Carnosine (β-alanyl-L-histidine), abundantly found in skeletal muscle, plays an important role during exercise, especially for high-intensity contractions. Variability in muscle carnosine content between individuals exists and may also be explained by different genetic bases, although no study has addressed the association of polymorphisms in genes related to carnosine metabolism in athletes. This study aimed to investigate the frequency of single nucleotide polymorphisms (SNPs) in the carnosinase genes (CNDP1 and CNDP2) in a large Brazilian cohort of athletes and nonathletes. Eight SNPs were compared between a representative cohort of elite athletes from Brazil (n = 908) and a paired group of nonathletes (n = 967). The athletes were stratified into three groups: endurance (n = 328), power (n = 415), and combat (n = 165). The CNDP2 rs6566810 (A/A genotype) is overrepresented in endurance athletes, but only in international-level endurance athletes. Three SNPs (CNDP2 rs3764509, CNDP2-CNDP1 rs2346061, and CNDP1 rs2887) were overrepresented in power athletes compared with nonathletes. Carriers of the minor allele had an increased odds ratio of being a power athlete. For the rs2346061, no significant difference was observed in genotype frequencies between power and combat sports athletes, but for rs2887 the power and combat groups showed an inverse genotype distribution. In conclusion, we found that minor alleles carriers for CNDP2 rs3764509 (G-allele), CNDP2-CNDP1 rs2346061 (C-allele), and CNDP1 rs2887 (A-allele) are more likely to be a power athlete. These polymorphisms may be novel genetic markers for power athletes. Furthermore, these results are suggestive of a distinct CNDP genotype for sporting development.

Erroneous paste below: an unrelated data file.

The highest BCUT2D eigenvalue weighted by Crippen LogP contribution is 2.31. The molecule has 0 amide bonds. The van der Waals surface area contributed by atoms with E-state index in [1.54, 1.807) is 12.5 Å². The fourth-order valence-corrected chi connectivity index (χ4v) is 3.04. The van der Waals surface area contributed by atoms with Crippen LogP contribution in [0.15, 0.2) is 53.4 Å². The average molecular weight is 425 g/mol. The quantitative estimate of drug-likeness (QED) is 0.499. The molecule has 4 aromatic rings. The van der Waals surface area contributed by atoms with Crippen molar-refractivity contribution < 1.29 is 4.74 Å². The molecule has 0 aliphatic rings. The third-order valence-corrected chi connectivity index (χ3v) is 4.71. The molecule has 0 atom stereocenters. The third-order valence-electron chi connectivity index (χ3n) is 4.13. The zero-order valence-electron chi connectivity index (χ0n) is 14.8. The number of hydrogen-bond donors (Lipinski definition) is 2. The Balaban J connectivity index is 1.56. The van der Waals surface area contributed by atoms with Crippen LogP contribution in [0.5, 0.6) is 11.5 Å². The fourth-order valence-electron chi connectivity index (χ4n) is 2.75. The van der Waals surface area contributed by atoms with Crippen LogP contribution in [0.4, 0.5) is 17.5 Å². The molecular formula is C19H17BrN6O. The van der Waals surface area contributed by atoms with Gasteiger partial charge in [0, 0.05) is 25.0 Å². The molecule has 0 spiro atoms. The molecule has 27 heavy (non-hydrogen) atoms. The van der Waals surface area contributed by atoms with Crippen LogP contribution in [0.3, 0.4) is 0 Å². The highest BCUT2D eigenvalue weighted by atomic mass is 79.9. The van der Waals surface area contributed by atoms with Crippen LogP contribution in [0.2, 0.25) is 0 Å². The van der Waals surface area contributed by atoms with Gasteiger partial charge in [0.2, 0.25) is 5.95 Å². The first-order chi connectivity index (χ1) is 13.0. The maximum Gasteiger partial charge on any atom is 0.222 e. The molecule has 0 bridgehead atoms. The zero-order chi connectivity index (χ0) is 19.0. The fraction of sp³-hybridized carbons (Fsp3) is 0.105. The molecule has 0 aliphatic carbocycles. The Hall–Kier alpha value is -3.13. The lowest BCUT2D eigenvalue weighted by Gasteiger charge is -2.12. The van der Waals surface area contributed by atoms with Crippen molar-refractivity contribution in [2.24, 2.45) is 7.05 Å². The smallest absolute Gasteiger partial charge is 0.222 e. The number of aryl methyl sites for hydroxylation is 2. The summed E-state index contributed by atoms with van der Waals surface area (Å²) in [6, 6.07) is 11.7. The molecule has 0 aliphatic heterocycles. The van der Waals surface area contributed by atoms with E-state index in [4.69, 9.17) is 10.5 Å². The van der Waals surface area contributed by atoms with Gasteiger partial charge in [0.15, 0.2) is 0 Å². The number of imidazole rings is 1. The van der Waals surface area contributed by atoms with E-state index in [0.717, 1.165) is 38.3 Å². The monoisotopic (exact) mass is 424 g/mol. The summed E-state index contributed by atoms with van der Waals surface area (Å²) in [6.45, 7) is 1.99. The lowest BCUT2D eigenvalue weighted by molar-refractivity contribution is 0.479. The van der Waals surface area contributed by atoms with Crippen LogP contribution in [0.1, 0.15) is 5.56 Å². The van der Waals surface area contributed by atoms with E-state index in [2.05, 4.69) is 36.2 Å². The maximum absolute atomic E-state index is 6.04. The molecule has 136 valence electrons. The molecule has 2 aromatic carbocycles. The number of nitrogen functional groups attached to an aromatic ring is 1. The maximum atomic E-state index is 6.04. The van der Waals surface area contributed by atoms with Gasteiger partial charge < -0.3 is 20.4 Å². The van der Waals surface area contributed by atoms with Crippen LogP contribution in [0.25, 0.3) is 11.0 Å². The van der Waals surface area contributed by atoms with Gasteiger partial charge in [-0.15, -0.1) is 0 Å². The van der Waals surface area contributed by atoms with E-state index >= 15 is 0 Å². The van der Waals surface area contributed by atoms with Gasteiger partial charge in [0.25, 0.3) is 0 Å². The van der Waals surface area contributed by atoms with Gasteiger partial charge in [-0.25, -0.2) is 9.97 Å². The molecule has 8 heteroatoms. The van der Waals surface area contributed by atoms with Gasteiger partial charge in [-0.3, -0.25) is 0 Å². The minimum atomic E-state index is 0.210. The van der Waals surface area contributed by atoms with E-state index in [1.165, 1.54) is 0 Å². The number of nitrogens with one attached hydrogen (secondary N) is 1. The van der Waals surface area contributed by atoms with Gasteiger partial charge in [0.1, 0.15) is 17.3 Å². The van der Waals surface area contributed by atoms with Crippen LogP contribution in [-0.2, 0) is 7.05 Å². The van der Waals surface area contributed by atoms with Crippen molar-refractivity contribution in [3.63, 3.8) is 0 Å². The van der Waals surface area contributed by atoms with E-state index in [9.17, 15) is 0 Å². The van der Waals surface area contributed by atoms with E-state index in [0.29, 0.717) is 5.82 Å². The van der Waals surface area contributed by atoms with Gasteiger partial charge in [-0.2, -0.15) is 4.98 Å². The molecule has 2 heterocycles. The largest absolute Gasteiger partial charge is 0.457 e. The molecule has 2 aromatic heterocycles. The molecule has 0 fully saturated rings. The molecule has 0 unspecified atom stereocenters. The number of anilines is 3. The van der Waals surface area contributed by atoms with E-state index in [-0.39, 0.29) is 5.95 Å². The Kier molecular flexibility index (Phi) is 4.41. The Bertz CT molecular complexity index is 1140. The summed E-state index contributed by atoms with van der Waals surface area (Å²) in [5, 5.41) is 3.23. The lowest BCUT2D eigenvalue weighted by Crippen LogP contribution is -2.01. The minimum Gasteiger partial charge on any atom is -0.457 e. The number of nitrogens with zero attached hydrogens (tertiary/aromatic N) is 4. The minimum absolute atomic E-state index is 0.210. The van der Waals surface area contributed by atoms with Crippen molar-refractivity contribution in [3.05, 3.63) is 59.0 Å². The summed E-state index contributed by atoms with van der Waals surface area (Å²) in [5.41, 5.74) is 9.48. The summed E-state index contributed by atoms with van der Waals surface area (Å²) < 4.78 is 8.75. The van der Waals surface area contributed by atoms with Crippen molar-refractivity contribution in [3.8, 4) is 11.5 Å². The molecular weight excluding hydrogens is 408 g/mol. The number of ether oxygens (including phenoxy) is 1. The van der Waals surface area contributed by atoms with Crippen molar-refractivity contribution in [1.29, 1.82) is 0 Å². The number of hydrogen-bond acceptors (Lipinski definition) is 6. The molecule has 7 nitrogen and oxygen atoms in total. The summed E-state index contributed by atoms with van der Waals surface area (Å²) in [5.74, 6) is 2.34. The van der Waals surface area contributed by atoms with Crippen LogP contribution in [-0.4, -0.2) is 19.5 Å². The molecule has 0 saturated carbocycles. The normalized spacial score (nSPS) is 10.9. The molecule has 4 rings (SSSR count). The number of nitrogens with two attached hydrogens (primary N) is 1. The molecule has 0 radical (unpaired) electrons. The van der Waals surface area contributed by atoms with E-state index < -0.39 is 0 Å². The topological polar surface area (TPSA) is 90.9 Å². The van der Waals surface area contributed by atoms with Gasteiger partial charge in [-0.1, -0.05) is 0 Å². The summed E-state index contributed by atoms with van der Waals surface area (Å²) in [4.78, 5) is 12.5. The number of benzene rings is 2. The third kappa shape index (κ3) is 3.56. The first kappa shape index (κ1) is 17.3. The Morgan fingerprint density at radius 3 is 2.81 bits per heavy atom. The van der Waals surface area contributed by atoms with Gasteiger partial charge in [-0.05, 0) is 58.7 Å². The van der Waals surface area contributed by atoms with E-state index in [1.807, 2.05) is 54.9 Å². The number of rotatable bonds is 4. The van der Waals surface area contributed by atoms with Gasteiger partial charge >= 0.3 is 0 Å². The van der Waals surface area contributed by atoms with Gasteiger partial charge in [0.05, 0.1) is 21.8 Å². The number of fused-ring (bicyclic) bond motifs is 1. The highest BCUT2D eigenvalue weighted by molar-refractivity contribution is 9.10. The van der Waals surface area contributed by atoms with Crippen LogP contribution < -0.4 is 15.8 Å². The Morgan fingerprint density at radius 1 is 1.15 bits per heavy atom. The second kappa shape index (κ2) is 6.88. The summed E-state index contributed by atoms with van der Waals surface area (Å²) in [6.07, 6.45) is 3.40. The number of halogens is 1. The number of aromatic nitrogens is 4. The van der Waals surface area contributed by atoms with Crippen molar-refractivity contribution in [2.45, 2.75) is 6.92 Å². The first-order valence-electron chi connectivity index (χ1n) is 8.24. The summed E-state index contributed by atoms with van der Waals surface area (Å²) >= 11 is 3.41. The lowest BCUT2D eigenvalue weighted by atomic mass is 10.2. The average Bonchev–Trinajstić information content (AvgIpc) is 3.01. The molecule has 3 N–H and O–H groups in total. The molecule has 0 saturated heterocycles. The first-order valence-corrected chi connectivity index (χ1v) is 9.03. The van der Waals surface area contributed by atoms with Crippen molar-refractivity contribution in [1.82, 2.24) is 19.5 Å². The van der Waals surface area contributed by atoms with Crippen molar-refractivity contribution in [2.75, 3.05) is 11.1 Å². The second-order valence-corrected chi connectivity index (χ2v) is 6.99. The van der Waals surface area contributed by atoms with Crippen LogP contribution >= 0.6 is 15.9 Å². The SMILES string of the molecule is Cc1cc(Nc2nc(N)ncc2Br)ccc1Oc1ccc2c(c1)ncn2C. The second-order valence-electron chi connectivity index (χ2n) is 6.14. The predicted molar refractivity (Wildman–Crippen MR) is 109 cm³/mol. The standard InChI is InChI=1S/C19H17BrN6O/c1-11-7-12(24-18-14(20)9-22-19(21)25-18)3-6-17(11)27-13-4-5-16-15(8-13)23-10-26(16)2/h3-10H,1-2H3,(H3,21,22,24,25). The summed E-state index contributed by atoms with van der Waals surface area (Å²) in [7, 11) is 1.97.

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Weiliang Chung, Audrey Baguet, Tine Bex, David J. Bishop, and Wim Derave

Muscle carnosine loading through chronic oral beta-alanine supplementation has been shown to be effective for short-duration, high-intensity exercise. This randomized, placebo-controlled study explored whether the ergogenic effect of beta-alanine supplementation is also present for longer duration exercise. Subjects (27 well-trained cyclists/triathletes) were supplemented with either beta-alanine or placebo (6.4 g/day) for 6 weeks. Time to completion and physiological variables for a 1-hr cycling time-trial were compared between preand postsupplementation. Muscle carnosine concentration was also assessed via proton magnetic resonance spectroscopy before and after supplementation. Following beta-alanine supplementation, muscle carnosine concentration was increased by 143 ± 151% (mean ± SD; p < .001) in the gastrocnemius and 161 ± 56% (p < .001) in the soleus. Postsupplementation time trial performance was significantly slower in the placebo group (60.6 ± 4.4–63.0 ± 5.4 min; p < .01) and trended toward a slower performance following beta-alanine supplementation (59.8 ± 2.8–61.7 ± 3.0 min; p = .069). We found an increase in lactate/proton concentration ratio following beta-alanine supplementation during the time-trial (209.0 ± 44.0 (beta-alanine) vs. 161.9 ± 54.4 (placebo); p < .05), indicating that a similar lactate concentration was accompanied by a lower degree of systemic acidosis, even though this acidosis was quite moderate (pH ranging from 7.30 to 7.40). In conclusion, chronic beta-alanine supplementation in well-trained cyclists had a very pronounced effect on muscle carnosine concentration and a moderate attenuating effect on the acidosis associated with lactate accumulation, yet without affecting 1-h time-trial performance under laboratory conditions.

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Blake D. McLean, David Buttifant, Christopher J. Gore, Kevin White, Carsten Liess, and Justin Kemp

Purpose: